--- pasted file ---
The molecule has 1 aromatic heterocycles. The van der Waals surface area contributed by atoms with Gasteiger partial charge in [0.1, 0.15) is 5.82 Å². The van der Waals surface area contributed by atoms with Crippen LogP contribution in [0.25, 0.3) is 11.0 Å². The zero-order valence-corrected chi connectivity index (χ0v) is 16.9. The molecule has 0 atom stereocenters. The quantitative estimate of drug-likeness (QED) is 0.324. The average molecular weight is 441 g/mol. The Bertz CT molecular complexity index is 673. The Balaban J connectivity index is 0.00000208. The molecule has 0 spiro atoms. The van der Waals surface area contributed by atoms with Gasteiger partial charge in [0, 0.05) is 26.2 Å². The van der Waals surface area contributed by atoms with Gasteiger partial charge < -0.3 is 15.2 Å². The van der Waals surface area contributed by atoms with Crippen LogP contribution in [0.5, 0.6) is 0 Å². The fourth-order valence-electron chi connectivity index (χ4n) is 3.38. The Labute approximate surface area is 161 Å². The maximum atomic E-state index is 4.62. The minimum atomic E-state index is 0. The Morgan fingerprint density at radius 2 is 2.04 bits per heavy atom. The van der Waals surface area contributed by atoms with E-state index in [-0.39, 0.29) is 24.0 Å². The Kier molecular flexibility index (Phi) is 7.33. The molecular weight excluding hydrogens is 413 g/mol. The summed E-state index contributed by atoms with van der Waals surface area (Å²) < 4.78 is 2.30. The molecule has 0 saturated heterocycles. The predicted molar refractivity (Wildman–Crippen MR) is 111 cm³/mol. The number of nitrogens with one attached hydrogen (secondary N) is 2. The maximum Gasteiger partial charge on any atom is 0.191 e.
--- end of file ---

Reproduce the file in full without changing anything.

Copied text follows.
The molecule has 1 aromatic heterocycles. The van der Waals surface area contributed by atoms with Gasteiger partial charge in [0.1, 0.15) is 5.82 Å². The van der Waals surface area contributed by atoms with Crippen LogP contribution in [0.25, 0.3) is 11.0 Å². The zero-order valence-corrected chi connectivity index (χ0v) is 16.9. The molecule has 0 atom stereocenters. The quantitative estimate of drug-likeness (QED) is 0.324. The average molecular weight is 441 g/mol. The Bertz CT molecular complexity index is 673. The Balaban J connectivity index is 0.00000208. The molecule has 0 spiro atoms. The van der Waals surface area contributed by atoms with Gasteiger partial charge in [0, 0.05) is 26.2 Å². The van der Waals surface area contributed by atoms with Gasteiger partial charge < -0.3 is 15.2 Å². The van der Waals surface area contributed by atoms with Crippen LogP contribution in [0.5, 0.6) is 0 Å². The fourth-order valence-electron chi connectivity index (χ4n) is 3.38. The Labute approximate surface area is 161 Å². The maximum atomic E-state index is 4.62. The minimum atomic E-state index is 0. The Morgan fingerprint density at radius 2 is 2.04 bits per heavy atom. The van der Waals surface area contributed by atoms with E-state index in [-0.39, 0.29) is 24.0 Å². The Kier molecular flexibility index (Phi) is 7.33. The molecular weight excluding hydrogens is 413 g/mol. The summed E-state index contributed by atoms with van der Waals surface area (Å²) < 4.78 is 2.30. The molecule has 0 saturated heterocycles. The predicted molar refractivity (Wildman–Crippen MR) is 111 cm³/mol. The number of nitrogens with one attached hydrogen (secondary N) is 2. The maximum Gasteiger partial charge on any atom is 0.191 e.